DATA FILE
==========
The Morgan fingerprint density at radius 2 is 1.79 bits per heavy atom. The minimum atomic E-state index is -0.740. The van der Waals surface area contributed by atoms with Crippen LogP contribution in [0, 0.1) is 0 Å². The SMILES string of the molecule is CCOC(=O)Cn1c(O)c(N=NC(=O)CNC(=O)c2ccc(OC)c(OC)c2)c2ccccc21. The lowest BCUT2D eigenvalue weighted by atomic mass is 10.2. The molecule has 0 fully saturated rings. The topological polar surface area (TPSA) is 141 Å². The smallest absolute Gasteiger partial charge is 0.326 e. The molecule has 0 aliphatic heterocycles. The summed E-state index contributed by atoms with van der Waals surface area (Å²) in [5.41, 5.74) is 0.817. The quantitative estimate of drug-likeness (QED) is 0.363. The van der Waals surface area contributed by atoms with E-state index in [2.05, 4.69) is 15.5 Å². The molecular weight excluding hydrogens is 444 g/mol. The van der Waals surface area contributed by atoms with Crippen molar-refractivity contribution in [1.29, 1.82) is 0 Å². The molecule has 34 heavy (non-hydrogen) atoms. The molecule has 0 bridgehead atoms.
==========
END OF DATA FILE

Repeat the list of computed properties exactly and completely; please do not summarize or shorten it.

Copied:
The Morgan fingerprint density at radius 2 is 1.79 bits per heavy atom. The minimum atomic E-state index is -0.740. The van der Waals surface area contributed by atoms with Crippen LogP contribution in [0, 0.1) is 0 Å². The SMILES string of the molecule is CCOC(=O)Cn1c(O)c(N=NC(=O)CNC(=O)c2ccc(OC)c(OC)c2)c2ccccc21. The lowest BCUT2D eigenvalue weighted by atomic mass is 10.2. The molecule has 0 fully saturated rings. The topological polar surface area (TPSA) is 141 Å². The smallest absolute Gasteiger partial charge is 0.326 e. The molecule has 0 aliphatic heterocycles. The summed E-state index contributed by atoms with van der Waals surface area (Å²) in [5.41, 5.74) is 0.817. The quantitative estimate of drug-likeness (QED) is 0.363. The van der Waals surface area contributed by atoms with E-state index in [2.05, 4.69) is 15.5 Å². The molecular weight excluding hydrogens is 444 g/mol. The van der Waals surface area contributed by atoms with Crippen molar-refractivity contribution in [1.29, 1.82) is 0 Å². The molecule has 34 heavy (non-hydrogen) atoms. The molecule has 0 bridgehead atoms.